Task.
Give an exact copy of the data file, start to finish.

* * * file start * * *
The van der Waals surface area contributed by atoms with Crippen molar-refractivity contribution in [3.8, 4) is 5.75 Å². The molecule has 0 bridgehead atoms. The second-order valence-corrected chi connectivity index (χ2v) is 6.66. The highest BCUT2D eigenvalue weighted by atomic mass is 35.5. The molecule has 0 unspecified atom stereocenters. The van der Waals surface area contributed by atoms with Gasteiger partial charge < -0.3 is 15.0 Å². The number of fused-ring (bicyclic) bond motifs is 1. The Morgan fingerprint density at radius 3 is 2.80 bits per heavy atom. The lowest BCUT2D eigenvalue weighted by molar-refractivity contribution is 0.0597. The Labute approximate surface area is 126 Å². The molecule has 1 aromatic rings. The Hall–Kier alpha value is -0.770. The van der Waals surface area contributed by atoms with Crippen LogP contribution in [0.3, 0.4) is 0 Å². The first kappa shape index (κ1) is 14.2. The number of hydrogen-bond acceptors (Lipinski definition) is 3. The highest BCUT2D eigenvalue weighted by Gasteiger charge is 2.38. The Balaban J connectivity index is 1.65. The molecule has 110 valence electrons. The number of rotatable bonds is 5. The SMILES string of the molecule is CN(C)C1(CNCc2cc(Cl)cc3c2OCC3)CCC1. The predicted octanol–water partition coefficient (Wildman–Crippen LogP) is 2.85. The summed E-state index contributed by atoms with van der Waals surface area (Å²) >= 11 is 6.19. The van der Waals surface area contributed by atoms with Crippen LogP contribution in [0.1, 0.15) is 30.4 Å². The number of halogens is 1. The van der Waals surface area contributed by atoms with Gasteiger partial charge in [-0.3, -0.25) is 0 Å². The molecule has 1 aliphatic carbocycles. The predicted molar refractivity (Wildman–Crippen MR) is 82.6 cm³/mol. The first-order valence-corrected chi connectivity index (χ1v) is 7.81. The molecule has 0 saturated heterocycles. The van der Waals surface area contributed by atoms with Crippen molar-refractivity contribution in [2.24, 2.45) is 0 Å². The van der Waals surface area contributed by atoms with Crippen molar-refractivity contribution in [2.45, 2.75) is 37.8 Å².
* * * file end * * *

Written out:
The van der Waals surface area contributed by atoms with Crippen molar-refractivity contribution in [3.8, 4) is 5.75 Å². The molecule has 0 bridgehead atoms. The second-order valence-corrected chi connectivity index (χ2v) is 6.66. The highest BCUT2D eigenvalue weighted by atomic mass is 35.5. The molecule has 0 unspecified atom stereocenters. The van der Waals surface area contributed by atoms with Gasteiger partial charge < -0.3 is 15.0 Å². The number of fused-ring (bicyclic) bond motifs is 1. The Morgan fingerprint density at radius 3 is 2.80 bits per heavy atom. The lowest BCUT2D eigenvalue weighted by molar-refractivity contribution is 0.0597. The Labute approximate surface area is 126 Å². The molecule has 1 aromatic rings. The Hall–Kier alpha value is -0.770. The van der Waals surface area contributed by atoms with Crippen LogP contribution in [0.3, 0.4) is 0 Å². The first kappa shape index (κ1) is 14.2. The number of hydrogen-bond acceptors (Lipinski definition) is 3. The highest BCUT2D eigenvalue weighted by Gasteiger charge is 2.38. The Balaban J connectivity index is 1.65. The molecule has 110 valence electrons. The number of rotatable bonds is 5. The SMILES string of the molecule is CN(C)C1(CNCc2cc(Cl)cc3c2OCC3)CCC1. The predicted octanol–water partition coefficient (Wildman–Crippen LogP) is 2.85. The summed E-state index contributed by atoms with van der Waals surface area (Å²) >= 11 is 6.19. The van der Waals surface area contributed by atoms with Crippen LogP contribution in [0.1, 0.15) is 30.4 Å². The number of halogens is 1. The van der Waals surface area contributed by atoms with Gasteiger partial charge in [-0.3, -0.25) is 0 Å². The molecule has 1 aliphatic carbocycles. The predicted molar refractivity (Wildman–Crippen MR) is 82.6 cm³/mol. The first-order valence-corrected chi connectivity index (χ1v) is 7.81. The molecule has 0 saturated heterocycles. The van der Waals surface area contributed by atoms with Crippen molar-refractivity contribution in [2.24, 2.45) is 0 Å². The van der Waals surface area contributed by atoms with Crippen molar-refractivity contribution in [2.45, 2.75) is 37.8 Å².